A sailor (Dennis Hopper’s first starring role!) falls in love with a girl in a beatnik jazz club, and is drawn into a strange world in which she may be a mermaid. Turning Venice Beach locations into indelible film noir images, Night Tide is part gothic horror, part mood piece, all fever dream.
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Tarot readings, beachside drum circles and secret languages remind of Harrington’s interest in the occult, never uncannier than in this story of selves split between rational daylight and mythical nighttime.
Night Tide shares more than just superficial similarity with Cat People; it is a direct continuation and embellishment upon the earlier film’s ideas about sex (and women and fear) in America… The fear of ones own sexuality and what it could do to another person is at the heart of both Night Tide andCat People.
The film is so lovely that the characteristic Harrington theme of incestuous obsession hits you nearly on the rebound, asserting itself with an intensity that empowers Night Tide to quietly grow in stature as you turn the film over in your mind.
More a story of teenage longing and loss than a horror flick, Night Tide is both gentle in tone and beautiful in a surreal, enigmatic way. Notable are the sounds of waves splashing in the background and scenes of the mermaid/love interest wed to the water. An early indie gem from Harrington, known for experimental and queer cinema.
3,5 Think I read someplace that certain film editors'd be irked at the supposition they were just cutting aces (so are butchers) or that cinematographers were cute shots snipers, or set designers prop-erecting hacks. They interpret, provide a vision of the whole and some productions are results of such organic & hermeneutic collabs. NT ends weakly but there's sth so youthfully jittery, searching & coherent in its use
Night Tide is a fascinating film that conjures a strange, uncommon aura that evokes great mystery as well as the opportunity for horror. It's shot like a grand noir film but also has a wonderful dexterity in its cinema and has the novelty of featuring a very young Dennis Hopper as the lead. It's also most likely the best film I've seen on the subject of mermaids. An offbeat, unsung gem of American horror cinema.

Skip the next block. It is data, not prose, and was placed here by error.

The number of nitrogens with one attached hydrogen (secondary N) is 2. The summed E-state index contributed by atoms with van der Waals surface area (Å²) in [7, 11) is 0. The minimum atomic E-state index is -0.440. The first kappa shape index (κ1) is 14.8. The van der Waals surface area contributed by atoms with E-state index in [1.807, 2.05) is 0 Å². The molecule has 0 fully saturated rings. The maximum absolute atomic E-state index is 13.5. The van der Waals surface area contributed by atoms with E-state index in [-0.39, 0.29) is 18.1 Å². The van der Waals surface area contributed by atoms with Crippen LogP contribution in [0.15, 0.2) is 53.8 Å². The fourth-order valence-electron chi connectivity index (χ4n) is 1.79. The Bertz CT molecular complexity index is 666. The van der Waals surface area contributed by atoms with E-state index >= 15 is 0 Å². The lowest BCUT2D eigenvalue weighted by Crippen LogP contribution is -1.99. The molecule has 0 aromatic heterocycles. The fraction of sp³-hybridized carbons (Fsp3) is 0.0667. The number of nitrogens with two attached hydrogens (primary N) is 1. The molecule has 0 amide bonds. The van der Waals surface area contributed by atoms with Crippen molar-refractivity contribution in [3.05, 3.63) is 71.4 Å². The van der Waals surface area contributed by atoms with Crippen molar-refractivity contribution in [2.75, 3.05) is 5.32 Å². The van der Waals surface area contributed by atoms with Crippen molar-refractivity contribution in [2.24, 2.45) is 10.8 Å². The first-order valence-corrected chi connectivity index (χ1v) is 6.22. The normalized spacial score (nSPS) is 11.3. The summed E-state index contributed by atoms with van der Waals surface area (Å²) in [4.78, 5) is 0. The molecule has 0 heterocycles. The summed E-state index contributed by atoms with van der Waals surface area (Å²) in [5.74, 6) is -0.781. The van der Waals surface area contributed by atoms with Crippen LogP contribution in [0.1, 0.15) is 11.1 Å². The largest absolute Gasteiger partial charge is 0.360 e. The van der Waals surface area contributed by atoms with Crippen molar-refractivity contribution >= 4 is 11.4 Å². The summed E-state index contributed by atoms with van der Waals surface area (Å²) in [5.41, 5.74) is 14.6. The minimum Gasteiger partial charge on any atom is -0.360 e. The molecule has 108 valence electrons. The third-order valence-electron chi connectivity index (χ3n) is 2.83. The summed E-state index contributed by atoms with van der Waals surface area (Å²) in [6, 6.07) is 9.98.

A masterpiece? Hmm, compared to what? It's a quite unusual mix of fantasy and a love story drama with some elements of horror and perhaps film noir - yes, this sounds very unique, but the film doesn't manage to create the feeling of a confusing, delusional fever dream. It's nice to see Dennis Hopper's first main role, but overall acting isn't particularly impressive in this film to say the least...
Totally unexpected and dazzling at moments oceanic tale of Mo(i)ra, it fuses magical-romantic elements with the macabre, featuring a wonderfully naive D.Hopper, whose purity ideal is tested by the sirens of Romantic mysticism. The mysterious woman speaking in Greek about 'homecoming', the blend of Christian Orthodox iconography with Tarot yield a merry-go-round of mesmerizing moments. Hidden gem, highly recommended.
Such an earnest film, both in the performances and in the cinematography. There are no skewed camera angles on characters to suggest an off-kilter world. There are no quick montages of eerie amusement park sites to suggest a dangerous atmosphere. I kept thinking of how Orson Welles would have directed this story; he would have made it very creepy by making everyone in this world untrustworthy.